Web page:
Every Second Counts Madison Morris

Ten seconds, that is all it takes. Ten seconds is approximately how long it takes for us to brush our hair, tie our shoelaces, and send a text: very simple and ordinary actions. During that same time frame, an animal is abused somewhere in America. To put the numbers in perspective, there are 86,400 seconds in a day, meaning that 8,640 animals are abused each day. In a month, approximately 262,800 are abused, and in a year, 3,153,600. These are extremely alarming numbers.

Animals are abused in various ways. Neglect is the most common, then there is hoarding, mutilating, fighting, beating, and in some situations, killing. A lot of people are aware of this common issue, but do they really understand the severity of it? Animals do not have a voice, and to many, they are only considered property, which allows for a greater chance of abuse. This is not the case when it comes to people.

If we hear about a child being mistreated, our reaction is to find the person responsible and make them pay for their actions. For animals, a more common response is, “Oh no, how unfortunate.” While there are many organizations that work to help solve this issue and protect animals, not enough people take an active role in them because they are not informed.

The lack of informed individuals unfortunately makes cases like Buddy’s more common. Buddy, a cat, was befriended by Jamie Blake, a nineteen year old with psychiatric problems. Jamie claimed that the cat started talking to him about his mother’s dead ex-lover, and this caused him to put Buddy in a microwave oven, killing him. A similar situation occurred with Laura Cunliffe and her kitten, Mowgli. Mowgli was struggling for approximately 90 minutes in a microwave oven until she died. These are just two examples of times humans got away with committing crimes against animals and the crimes show how severe the abuse was. Even though some people argue that these are extreme cases, this does not take away from the fact that informing people would reduce the chances of a mentally unstable person having possession of an animal in the first place.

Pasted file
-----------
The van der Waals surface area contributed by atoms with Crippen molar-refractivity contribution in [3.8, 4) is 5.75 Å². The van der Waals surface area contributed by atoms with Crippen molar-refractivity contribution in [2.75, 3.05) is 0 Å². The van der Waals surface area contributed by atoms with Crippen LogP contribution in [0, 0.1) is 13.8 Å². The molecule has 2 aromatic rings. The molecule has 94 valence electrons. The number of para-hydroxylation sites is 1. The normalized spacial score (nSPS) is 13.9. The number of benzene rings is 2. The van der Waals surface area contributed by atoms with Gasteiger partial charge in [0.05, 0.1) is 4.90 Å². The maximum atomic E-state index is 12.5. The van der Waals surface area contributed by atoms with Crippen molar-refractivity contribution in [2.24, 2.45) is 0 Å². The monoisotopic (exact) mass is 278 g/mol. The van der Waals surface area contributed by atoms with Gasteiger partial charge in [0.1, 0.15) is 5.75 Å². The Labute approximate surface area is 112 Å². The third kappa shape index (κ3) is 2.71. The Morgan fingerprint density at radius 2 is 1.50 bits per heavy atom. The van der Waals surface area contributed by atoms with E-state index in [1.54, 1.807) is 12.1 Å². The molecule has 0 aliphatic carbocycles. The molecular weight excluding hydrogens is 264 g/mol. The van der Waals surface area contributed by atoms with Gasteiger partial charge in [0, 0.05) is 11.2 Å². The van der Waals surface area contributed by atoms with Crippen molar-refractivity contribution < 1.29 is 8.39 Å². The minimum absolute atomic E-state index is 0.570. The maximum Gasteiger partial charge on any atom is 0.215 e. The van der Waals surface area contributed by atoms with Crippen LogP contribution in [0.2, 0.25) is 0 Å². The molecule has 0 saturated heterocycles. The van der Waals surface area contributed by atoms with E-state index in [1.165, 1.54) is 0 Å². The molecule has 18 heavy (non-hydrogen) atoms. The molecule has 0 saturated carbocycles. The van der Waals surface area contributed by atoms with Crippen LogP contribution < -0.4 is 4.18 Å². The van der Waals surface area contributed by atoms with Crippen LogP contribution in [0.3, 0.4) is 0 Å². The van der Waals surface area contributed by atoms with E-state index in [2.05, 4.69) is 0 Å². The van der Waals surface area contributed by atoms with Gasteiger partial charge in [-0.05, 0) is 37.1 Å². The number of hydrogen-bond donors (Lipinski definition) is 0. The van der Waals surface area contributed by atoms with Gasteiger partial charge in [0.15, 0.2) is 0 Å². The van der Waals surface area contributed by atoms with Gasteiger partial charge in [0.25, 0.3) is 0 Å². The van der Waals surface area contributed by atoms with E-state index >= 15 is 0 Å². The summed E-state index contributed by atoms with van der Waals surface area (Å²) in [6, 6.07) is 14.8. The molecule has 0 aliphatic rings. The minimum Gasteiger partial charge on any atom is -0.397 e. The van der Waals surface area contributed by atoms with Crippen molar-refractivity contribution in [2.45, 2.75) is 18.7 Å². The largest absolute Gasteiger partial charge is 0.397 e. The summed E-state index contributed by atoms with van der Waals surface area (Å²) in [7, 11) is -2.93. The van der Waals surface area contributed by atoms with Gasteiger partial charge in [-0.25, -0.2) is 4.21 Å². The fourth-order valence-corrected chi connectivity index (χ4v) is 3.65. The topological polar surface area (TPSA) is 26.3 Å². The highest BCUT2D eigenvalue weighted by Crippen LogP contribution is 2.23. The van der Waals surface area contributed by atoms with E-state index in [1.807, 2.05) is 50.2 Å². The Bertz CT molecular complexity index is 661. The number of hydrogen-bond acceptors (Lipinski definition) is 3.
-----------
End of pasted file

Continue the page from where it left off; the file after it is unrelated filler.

When people decide to become informed and involved in fixing this large issue, there are many more positive outcomes, unlike Buddy and Mowgli’s stories. A pitbull named Cricket suffered from scraped fur, a swollen snout, and lost one of her claws. Her abuser, Parker, was sentenced to 93 days in jail. Unlike the other animals’ stories, Cricket’s did not end in death. Cricket was adopted by a police officer and now can separate herself from her troubled past.


We should be striving for positive outcomes, just like we do with other serious issues in the world. By the time you finish reading this, approximately eighteen animals have been abused, 60% of them being dogs. Can you simply push this knowledge aside or can use it as motivation to get more involved? How do you get more involved? You can start by spreading awareness. Instead of posting unnecessary pictures on Instagram, you can post influential pictures with encouraging captions. Joining organizations is another great step towards change. A few organizations to consider are PETA, ASPCA, the American Humane Association, and the Animal Legal Defense Fund. These organizations not only inform you, but allow you to take an active role, including adopting an animal. Adopting an abused animal to give it better life and a safer home is one of the most rewarding efforts you can take. You can visit a local shelter, a humane society, or even online to find an animal in need.

At the end of the day, it is obvious something has to be done and that it has to happen soon before the phrase “a man's best friend” becomes a little too ironic. After all, we are not supposed to hurt our friends.

The unbreakable bond between man and animal



Created with images by nile - "hourglass time hours"

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